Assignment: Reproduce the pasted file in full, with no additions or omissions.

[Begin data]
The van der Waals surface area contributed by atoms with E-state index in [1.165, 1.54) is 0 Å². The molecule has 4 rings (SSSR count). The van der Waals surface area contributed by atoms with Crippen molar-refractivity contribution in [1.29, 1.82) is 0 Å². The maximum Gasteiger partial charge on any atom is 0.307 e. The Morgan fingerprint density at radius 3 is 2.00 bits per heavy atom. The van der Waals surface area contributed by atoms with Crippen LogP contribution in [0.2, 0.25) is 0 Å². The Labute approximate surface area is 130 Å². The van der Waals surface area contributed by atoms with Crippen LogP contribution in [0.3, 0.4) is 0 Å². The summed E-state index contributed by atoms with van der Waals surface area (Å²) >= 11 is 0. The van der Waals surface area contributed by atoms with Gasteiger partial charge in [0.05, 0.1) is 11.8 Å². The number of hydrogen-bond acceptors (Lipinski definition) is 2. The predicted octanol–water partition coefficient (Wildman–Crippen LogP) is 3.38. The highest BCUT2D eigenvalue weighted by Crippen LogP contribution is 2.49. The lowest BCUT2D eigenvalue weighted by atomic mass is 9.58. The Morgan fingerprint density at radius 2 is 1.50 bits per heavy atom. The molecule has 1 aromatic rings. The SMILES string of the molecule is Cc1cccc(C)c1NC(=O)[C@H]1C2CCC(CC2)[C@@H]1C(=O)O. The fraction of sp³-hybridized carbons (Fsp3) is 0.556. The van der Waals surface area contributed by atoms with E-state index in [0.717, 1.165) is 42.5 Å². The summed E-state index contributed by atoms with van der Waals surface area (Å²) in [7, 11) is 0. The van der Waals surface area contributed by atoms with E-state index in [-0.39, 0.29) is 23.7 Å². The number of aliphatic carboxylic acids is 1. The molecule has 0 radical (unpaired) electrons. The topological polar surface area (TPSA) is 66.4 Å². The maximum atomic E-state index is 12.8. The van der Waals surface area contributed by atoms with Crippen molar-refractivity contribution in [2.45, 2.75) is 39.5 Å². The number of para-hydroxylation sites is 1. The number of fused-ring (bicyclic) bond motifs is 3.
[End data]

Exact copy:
The van der Waals surface area contributed by atoms with E-state index in [1.165, 1.54) is 0 Å². The molecule has 4 rings (SSSR count). The van der Waals surface area contributed by atoms with Crippen molar-refractivity contribution in [1.29, 1.82) is 0 Å². The maximum Gasteiger partial charge on any atom is 0.307 e. The Morgan fingerprint density at radius 3 is 2.00 bits per heavy atom. The van der Waals surface area contributed by atoms with Crippen LogP contribution in [0.2, 0.25) is 0 Å². The Labute approximate surface area is 130 Å². The van der Waals surface area contributed by atoms with Crippen LogP contribution in [0.3, 0.4) is 0 Å². The summed E-state index contributed by atoms with van der Waals surface area (Å²) >= 11 is 0. The van der Waals surface area contributed by atoms with Gasteiger partial charge in [0.05, 0.1) is 11.8 Å². The number of hydrogen-bond acceptors (Lipinski definition) is 2. The predicted octanol–water partition coefficient (Wildman–Crippen LogP) is 3.38. The highest BCUT2D eigenvalue weighted by Crippen LogP contribution is 2.49. The lowest BCUT2D eigenvalue weighted by atomic mass is 9.58. The Morgan fingerprint density at radius 2 is 1.50 bits per heavy atom. The molecule has 1 aromatic rings. The SMILES string of the molecule is Cc1cccc(C)c1NC(=O)[C@H]1C2CCC(CC2)[C@@H]1C(=O)O. The fraction of sp³-hybridized carbons (Fsp3) is 0.556. The van der Waals surface area contributed by atoms with E-state index in [0.717, 1.165) is 42.5 Å². The summed E-state index contributed by atoms with van der Waals surface area (Å²) in [7, 11) is 0. The van der Waals surface area contributed by atoms with E-state index in [-0.39, 0.29) is 23.7 Å². The number of aliphatic carboxylic acids is 1. The molecule has 0 radical (unpaired) electrons. The topological polar surface area (TPSA) is 66.4 Å². The maximum atomic E-state index is 12.8. The van der Waals surface area contributed by atoms with Crippen molar-refractivity contribution in [2.45, 2.75) is 39.5 Å². The number of para-hydroxylation sites is 1. The number of fused-ring (bicyclic) bond motifs is 3.